Seeing as last Photo Friday Sunday was only a quick one, I’ve decided to follow it up with another photography related post – this time dedicated to shooting in cold weather, especially long exposures, time lapses or simply what to do if you want to take your camera out in the cold for a prolonged period of time, and not worry about running out of battery.
I use a Nikon D200 camera with original Nikon MB-D200 battery grip. This lets me use two standard EN-EL3e batteries instead of just one, which especially in cold weather gives me a bit of extra time on batteries.
I also carry with me a second set of two EN-EL3e batteries, usually in an inside pocket of my down jacket to keep them warm. This way I can swap them around when the ones in the camera get cold, put them in my jacket to warm up and use the warm ones in the camera. By swapping the batteries like that, I can go through a week long winter trip and still be able to take pictures every day. The camera does struggle a bit towards the end of each day, especially if I use VR (Vibration Reduction) in my lenses, due to the cold, but it’s OK for just standard pictures.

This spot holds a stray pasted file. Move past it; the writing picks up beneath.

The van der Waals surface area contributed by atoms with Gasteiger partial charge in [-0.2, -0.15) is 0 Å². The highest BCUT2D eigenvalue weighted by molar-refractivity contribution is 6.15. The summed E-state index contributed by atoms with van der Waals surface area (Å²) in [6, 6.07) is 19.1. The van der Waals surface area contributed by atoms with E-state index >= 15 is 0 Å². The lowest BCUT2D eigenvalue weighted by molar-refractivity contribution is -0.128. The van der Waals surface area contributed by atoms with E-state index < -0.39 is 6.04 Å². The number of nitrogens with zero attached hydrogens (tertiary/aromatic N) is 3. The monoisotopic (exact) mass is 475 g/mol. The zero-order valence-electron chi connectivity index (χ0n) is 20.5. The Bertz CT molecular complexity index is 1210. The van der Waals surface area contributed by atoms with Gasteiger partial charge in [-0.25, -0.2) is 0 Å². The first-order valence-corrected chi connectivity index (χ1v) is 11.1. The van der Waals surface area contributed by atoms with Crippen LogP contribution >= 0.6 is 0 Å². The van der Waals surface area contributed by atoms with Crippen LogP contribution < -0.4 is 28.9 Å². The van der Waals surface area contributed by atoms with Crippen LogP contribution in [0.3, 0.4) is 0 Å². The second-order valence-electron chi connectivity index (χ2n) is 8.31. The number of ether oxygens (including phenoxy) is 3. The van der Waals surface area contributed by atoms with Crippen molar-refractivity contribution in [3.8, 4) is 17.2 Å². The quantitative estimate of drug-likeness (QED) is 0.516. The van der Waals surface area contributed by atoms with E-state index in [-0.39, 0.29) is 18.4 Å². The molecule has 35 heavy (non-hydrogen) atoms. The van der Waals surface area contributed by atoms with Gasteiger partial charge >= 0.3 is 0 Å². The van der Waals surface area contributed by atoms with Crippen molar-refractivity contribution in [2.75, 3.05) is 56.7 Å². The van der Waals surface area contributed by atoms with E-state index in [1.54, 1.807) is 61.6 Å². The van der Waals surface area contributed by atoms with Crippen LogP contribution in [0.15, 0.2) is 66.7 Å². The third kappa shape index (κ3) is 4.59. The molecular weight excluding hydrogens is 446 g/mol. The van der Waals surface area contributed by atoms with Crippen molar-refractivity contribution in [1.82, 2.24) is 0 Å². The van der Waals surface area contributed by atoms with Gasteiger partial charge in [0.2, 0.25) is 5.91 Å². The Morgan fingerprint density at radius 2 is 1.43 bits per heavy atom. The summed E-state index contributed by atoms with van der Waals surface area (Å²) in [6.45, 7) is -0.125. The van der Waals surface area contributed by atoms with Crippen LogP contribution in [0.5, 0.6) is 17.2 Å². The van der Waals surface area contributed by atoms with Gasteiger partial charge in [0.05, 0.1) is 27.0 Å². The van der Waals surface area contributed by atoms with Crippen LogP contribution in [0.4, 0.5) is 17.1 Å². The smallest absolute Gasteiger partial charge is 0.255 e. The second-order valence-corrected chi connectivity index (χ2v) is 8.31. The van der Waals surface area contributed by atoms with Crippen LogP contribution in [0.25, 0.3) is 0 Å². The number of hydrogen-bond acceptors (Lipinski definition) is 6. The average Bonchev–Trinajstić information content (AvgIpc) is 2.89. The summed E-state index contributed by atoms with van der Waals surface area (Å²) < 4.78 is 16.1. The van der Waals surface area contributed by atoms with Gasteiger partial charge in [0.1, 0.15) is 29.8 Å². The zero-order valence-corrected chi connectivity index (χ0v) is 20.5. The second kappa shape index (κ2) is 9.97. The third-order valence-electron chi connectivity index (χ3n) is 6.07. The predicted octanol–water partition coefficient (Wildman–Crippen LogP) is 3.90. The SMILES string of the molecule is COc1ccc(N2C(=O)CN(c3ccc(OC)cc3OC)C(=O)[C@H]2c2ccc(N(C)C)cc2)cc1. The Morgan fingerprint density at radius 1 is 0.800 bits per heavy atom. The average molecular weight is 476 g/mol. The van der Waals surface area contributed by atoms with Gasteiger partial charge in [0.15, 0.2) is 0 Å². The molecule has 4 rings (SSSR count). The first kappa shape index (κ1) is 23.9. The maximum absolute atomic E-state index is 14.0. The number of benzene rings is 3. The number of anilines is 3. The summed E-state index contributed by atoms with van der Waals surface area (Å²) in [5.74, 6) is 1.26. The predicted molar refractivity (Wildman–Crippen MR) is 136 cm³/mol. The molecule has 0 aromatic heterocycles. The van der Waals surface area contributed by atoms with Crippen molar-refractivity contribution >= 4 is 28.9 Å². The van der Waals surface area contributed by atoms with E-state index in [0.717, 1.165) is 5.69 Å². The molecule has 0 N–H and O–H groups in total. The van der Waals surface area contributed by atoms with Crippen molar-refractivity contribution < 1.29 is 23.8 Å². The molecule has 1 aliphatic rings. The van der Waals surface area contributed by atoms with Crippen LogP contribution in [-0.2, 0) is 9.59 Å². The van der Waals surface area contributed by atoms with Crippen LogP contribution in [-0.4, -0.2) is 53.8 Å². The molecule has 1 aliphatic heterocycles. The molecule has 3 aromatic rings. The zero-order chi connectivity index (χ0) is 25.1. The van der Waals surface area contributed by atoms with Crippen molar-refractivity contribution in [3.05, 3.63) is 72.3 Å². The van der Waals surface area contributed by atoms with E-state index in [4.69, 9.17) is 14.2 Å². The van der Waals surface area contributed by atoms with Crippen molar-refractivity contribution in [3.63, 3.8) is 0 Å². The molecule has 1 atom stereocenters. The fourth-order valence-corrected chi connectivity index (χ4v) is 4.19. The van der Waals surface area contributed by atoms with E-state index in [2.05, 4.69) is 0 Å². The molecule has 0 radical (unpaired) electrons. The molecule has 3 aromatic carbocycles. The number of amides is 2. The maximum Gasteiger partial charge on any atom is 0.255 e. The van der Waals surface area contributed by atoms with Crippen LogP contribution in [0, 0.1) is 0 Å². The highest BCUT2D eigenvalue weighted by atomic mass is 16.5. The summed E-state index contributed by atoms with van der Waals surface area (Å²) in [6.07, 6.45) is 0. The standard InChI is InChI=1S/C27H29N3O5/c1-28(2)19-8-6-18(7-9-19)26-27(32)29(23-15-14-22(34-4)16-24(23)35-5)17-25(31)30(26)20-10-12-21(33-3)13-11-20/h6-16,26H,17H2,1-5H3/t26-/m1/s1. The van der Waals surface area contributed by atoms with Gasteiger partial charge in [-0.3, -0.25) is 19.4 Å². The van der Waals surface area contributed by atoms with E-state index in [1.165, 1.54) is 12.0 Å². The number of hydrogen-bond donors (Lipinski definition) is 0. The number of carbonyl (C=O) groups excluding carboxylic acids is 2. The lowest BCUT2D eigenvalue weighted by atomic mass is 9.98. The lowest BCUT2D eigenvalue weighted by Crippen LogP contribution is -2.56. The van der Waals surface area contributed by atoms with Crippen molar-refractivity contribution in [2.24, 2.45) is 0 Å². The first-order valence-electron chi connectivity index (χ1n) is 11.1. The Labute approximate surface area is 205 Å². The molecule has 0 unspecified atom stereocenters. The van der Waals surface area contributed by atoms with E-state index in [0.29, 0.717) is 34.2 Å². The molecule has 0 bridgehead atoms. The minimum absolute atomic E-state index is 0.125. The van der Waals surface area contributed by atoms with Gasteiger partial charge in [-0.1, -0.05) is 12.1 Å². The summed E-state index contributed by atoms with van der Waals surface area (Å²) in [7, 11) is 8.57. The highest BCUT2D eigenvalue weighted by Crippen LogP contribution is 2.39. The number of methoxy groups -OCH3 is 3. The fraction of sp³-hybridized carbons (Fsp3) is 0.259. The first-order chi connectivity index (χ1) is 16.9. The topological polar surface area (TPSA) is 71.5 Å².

What I did have a problem with, pretty much since arriving to Antarctica, is long exposures or several hours long time lapses. The best I was able to get out of my camera is about 3000 frames taken every second, which when assembled together at 25 frames per hour give me about 2 minutes of a time lapse movie. Not bad, but I’d like to do better than that.
Please note, what I’m about to tell you below, you can do at your own risk only. I won’t be responsible if you fry your camera. If you’re not comfortable with it, DON’T DO IT.
What I came up with after a bit of research online and talking to my fellow winterers (some of whom are working here with me as electronics engineers) is to use a 12 Volt 7.2Ah external battery pack (I personally used one of the APC UPS battery packs), two wires, a fuse with a fuse holder and some connectors to make it all work. The original Nikon DC power supply for the D200 is rated 13.5V 3A so it’s fairly close (and further tests show that 12V seems to be sufficient for the camera to operate).
How I made the cable
The first step was to try to figure out how to connect the external battery to my camera. It turns out Nikon D200 already has an external DC power socket. While it uses a proprietary, impossible to get (especially in Antarctica) connector with a weird enough shape, the socket itself has three pins, but only two of those are in use. On the picture below it’s the bottom one (which is Ground and I use a black wire to connect it to the minus (—) terminal on the battery) and the middle one (which is VDC, and I use the red wire to connect it to the plus (+) terminal on the battery).